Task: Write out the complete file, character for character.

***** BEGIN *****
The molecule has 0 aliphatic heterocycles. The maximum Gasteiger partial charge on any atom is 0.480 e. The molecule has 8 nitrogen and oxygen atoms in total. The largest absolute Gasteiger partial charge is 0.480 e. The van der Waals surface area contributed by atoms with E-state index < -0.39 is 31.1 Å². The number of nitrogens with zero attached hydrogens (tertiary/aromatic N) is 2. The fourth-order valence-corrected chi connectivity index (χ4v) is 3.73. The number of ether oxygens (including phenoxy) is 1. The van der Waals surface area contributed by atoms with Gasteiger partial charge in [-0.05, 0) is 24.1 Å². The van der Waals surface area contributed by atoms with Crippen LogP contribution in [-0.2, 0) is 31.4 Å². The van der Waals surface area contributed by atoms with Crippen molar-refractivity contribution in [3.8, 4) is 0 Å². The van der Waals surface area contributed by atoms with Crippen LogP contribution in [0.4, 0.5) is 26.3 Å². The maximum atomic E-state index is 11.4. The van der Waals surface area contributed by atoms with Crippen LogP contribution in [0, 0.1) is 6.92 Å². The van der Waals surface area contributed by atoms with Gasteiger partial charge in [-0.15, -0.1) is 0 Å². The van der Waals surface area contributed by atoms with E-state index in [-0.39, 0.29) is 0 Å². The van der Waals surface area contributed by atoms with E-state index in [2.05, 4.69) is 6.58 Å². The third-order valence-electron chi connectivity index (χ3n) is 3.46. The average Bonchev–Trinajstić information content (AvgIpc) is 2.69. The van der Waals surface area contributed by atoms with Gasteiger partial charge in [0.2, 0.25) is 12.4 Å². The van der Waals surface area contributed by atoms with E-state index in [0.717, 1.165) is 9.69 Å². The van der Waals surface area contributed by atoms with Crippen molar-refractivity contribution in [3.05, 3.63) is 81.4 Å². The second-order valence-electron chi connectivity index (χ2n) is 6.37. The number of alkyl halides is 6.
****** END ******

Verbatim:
The molecule has 0 aliphatic heterocycles. The maximum Gasteiger partial charge on any atom is 0.480 e. The molecule has 8 nitrogen and oxygen atoms in total. The largest absolute Gasteiger partial charge is 0.480 e. The van der Waals surface area contributed by atoms with E-state index < -0.39 is 31.1 Å². The number of nitrogens with zero attached hydrogens (tertiary/aromatic N) is 2. The fourth-order valence-corrected chi connectivity index (χ4v) is 3.73. The number of ether oxygens (including phenoxy) is 1. The van der Waals surface area contributed by atoms with Gasteiger partial charge in [-0.05, 0) is 24.1 Å². The van der Waals surface area contributed by atoms with Crippen LogP contribution in [-0.2, 0) is 31.4 Å². The van der Waals surface area contributed by atoms with Crippen molar-refractivity contribution in [3.8, 4) is 0 Å². The van der Waals surface area contributed by atoms with Crippen LogP contribution in [0.4, 0.5) is 26.3 Å². The maximum atomic E-state index is 11.4. The van der Waals surface area contributed by atoms with Crippen LogP contribution in [0, 0.1) is 6.92 Å². The van der Waals surface area contributed by atoms with Gasteiger partial charge in [-0.15, -0.1) is 0 Å². The van der Waals surface area contributed by atoms with E-state index in [-0.39, 0.29) is 0 Å². The van der Waals surface area contributed by atoms with E-state index in [2.05, 4.69) is 6.58 Å². The third-order valence-electron chi connectivity index (χ3n) is 3.46. The average Bonchev–Trinajstić information content (AvgIpc) is 2.69. The van der Waals surface area contributed by atoms with Gasteiger partial charge in [0.2, 0.25) is 12.4 Å². The van der Waals surface area contributed by atoms with E-state index in [0.717, 1.165) is 9.69 Å². The van der Waals surface area contributed by atoms with Crippen molar-refractivity contribution in [3.05, 3.63) is 81.4 Å². The second-order valence-electron chi connectivity index (χ2n) is 6.37. The number of alkyl halides is 6.